After charging the MBW-100 for a couple of hours -- Sony Ericsson bundles a charger which clips onto the side of the watch -- it's ready to be paired with your phone. Enter the password "0000" and you're ready to go.
Unfortunately we couldn't get Nokia, BlackBerry or Motorola phones we had in for review to pair.
When a text is received the watch vibrates for three short bursts and a mail icon appears on the OLED display under the watch face. Only the first message alert will come through to the phone -- if you've already got an unread message the watch does nothing.
Similarly, the watch vibrates for the duration that an incoming call rings. To stop the vibration, you can choose to reject the call or answer your phone.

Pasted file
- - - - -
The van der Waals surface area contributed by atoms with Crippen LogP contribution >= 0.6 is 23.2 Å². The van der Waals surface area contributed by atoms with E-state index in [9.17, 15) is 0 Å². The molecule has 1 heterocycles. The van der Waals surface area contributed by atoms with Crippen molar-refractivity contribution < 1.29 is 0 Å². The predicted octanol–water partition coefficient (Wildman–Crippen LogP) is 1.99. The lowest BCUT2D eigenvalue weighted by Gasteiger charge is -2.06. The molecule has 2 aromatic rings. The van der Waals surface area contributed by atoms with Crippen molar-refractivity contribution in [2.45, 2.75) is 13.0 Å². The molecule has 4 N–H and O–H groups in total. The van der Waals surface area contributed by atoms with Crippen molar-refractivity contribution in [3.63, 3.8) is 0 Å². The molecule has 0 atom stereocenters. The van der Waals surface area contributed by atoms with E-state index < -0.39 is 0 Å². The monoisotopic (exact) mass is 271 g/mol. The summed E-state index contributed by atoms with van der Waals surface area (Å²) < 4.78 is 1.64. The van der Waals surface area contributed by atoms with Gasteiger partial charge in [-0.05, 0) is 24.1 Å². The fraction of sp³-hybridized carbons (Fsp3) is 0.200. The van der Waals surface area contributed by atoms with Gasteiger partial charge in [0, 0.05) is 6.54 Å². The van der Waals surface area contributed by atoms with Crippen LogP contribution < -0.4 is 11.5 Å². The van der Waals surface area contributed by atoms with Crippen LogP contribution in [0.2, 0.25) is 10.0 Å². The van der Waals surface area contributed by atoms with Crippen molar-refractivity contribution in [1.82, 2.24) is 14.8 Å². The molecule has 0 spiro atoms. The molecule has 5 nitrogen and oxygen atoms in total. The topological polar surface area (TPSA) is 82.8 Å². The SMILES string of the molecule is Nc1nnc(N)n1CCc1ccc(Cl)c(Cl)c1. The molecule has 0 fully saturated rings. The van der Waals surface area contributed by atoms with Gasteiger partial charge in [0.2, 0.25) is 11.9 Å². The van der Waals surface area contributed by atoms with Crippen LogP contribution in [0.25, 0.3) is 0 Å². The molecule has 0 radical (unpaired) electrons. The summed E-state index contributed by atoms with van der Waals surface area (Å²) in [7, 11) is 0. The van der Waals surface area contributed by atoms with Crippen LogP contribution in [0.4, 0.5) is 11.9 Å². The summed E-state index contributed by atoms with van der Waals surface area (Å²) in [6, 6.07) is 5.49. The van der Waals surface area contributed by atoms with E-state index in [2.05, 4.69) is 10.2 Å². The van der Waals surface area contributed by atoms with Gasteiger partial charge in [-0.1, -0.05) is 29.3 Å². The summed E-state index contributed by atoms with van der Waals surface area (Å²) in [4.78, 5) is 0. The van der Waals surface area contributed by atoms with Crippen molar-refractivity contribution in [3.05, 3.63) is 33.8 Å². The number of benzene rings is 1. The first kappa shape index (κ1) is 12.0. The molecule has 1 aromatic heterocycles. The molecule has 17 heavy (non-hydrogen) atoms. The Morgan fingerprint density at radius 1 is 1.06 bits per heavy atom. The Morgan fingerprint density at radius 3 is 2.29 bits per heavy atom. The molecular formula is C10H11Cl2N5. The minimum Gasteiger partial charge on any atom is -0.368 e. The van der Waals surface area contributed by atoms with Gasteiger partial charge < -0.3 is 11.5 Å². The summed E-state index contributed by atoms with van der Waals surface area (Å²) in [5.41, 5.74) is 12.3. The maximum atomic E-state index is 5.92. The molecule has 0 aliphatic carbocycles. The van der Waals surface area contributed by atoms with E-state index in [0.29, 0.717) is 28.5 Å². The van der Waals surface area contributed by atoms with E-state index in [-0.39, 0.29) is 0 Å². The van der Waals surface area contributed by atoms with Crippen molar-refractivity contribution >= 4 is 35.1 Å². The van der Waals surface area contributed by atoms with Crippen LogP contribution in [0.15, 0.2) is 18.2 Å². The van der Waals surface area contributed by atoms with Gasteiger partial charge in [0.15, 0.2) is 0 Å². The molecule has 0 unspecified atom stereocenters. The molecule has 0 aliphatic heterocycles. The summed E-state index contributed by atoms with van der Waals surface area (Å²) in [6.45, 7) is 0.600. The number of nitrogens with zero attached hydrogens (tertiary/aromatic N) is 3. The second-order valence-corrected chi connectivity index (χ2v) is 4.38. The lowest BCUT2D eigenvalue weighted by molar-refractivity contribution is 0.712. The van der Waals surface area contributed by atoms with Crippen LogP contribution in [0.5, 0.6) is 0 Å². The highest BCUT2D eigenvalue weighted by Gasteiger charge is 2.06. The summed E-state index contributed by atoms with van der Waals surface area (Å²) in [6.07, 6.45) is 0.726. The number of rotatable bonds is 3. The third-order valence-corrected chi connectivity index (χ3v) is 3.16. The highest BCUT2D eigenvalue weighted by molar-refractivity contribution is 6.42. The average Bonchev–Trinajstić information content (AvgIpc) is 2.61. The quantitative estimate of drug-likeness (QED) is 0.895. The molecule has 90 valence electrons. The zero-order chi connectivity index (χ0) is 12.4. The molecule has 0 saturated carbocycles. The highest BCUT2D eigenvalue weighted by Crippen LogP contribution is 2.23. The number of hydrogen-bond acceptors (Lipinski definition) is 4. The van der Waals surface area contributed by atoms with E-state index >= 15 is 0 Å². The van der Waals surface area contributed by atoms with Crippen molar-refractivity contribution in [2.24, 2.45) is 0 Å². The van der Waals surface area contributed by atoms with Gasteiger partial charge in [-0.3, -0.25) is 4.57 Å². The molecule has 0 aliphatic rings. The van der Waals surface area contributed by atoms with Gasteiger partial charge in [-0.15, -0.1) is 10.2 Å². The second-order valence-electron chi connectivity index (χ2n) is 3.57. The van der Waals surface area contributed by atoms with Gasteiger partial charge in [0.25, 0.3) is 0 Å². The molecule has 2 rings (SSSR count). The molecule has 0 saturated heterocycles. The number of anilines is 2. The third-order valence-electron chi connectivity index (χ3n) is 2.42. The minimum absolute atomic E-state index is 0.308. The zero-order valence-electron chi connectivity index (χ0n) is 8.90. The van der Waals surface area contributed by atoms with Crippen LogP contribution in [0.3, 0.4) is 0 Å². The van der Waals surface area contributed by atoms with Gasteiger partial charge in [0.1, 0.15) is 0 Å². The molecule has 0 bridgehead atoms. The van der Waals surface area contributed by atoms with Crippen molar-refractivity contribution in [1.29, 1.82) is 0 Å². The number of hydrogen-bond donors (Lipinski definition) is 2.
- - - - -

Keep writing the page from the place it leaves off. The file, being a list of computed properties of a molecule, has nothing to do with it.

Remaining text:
Sony Ericsson claims the MBW-100 is waterproof to 30 metres. We weren't game to take a mobile phone down to those depths but the watch remained connected to our phone and vibrated when messages came in when we placed the watch in a jug of water.
The MBW-100 is an interesting concept, but it's still quite gimmicky and limited in function in its current form. If you add theto the equation, though, being able to control the music on your home stereo from your watch (up to 20 metres away) is kind of geeky and cool.
Sony Ericsson provides a standard one-year warranty with the MBW-100 Bluetooth Watch.